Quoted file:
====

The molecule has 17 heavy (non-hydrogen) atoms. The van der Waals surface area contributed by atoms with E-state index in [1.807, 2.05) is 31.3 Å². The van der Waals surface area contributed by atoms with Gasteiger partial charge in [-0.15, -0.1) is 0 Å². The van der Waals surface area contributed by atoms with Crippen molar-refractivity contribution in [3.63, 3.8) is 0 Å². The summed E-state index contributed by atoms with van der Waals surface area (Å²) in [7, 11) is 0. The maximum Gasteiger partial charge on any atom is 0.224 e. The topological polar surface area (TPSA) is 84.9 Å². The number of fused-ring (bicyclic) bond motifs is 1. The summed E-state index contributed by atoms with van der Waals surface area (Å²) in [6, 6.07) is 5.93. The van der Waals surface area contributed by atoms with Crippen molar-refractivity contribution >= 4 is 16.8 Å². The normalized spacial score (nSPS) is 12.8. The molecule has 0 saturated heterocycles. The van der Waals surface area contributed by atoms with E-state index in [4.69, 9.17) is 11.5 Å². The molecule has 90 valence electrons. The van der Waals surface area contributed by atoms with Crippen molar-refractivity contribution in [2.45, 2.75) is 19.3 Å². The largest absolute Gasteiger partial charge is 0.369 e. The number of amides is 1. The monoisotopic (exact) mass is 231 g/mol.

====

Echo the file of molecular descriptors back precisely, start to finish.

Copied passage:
The molecule has 17 heavy (non-hydrogen) atoms. The van der Waals surface area contributed by atoms with E-state index in [1.807, 2.05) is 31.3 Å². The van der Waals surface area contributed by atoms with Gasteiger partial charge in [-0.15, -0.1) is 0 Å². The van der Waals surface area contributed by atoms with Crippen molar-refractivity contribution in [3.63, 3.8) is 0 Å². The summed E-state index contributed by atoms with van der Waals surface area (Å²) in [7, 11) is 0. The maximum Gasteiger partial charge on any atom is 0.224 e. The topological polar surface area (TPSA) is 84.9 Å². The number of fused-ring (bicyclic) bond motifs is 1. The summed E-state index contributed by atoms with van der Waals surface area (Å²) in [6, 6.07) is 5.93. The van der Waals surface area contributed by atoms with Crippen molar-refractivity contribution >= 4 is 16.8 Å². The normalized spacial score (nSPS) is 12.8. The molecule has 0 saturated heterocycles. The van der Waals surface area contributed by atoms with E-state index in [4.69, 9.17) is 11.5 Å². The molecule has 90 valence electrons. The van der Waals surface area contributed by atoms with Crippen molar-refractivity contribution in [2.45, 2.75) is 19.3 Å². The largest absolute Gasteiger partial charge is 0.369 e. The number of amides is 1. The monoisotopic (exact) mass is 231 g/mol.